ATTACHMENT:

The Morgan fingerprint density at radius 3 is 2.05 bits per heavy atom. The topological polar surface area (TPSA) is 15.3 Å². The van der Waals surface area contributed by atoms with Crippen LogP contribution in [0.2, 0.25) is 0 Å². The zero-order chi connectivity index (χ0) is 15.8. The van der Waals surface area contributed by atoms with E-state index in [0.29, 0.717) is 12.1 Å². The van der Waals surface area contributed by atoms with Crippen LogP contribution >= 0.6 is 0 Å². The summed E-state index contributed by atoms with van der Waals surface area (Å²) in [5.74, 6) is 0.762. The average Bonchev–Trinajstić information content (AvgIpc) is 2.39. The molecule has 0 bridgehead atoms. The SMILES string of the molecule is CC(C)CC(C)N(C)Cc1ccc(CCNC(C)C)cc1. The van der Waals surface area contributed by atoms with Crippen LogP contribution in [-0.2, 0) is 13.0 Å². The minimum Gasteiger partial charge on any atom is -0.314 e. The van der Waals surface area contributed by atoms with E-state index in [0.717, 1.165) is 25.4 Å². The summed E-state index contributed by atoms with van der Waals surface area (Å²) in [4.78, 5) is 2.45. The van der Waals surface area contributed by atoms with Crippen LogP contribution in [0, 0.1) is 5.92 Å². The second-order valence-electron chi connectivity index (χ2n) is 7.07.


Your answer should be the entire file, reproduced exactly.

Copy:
The Morgan fingerprint density at radius 3 is 2.05 bits per heavy atom. The topological polar surface area (TPSA) is 15.3 Å². The van der Waals surface area contributed by atoms with Crippen LogP contribution in [0.2, 0.25) is 0 Å². The zero-order chi connectivity index (χ0) is 15.8. The van der Waals surface area contributed by atoms with E-state index in [0.29, 0.717) is 12.1 Å². The van der Waals surface area contributed by atoms with Crippen LogP contribution >= 0.6 is 0 Å². The summed E-state index contributed by atoms with van der Waals surface area (Å²) in [5.74, 6) is 0.762. The average Bonchev–Trinajstić information content (AvgIpc) is 2.39. The molecule has 0 bridgehead atoms. The SMILES string of the molecule is CC(C)CC(C)N(C)Cc1ccc(CCNC(C)C)cc1. The van der Waals surface area contributed by atoms with Crippen LogP contribution in [-0.2, 0) is 13.0 Å². The minimum Gasteiger partial charge on any atom is -0.314 e. The van der Waals surface area contributed by atoms with E-state index in [0.717, 1.165) is 25.4 Å². The summed E-state index contributed by atoms with van der Waals surface area (Å²) in [4.78, 5) is 2.45. The van der Waals surface area contributed by atoms with Crippen LogP contribution in [0, 0.1) is 5.92 Å². The second-order valence-electron chi connectivity index (χ2n) is 7.07.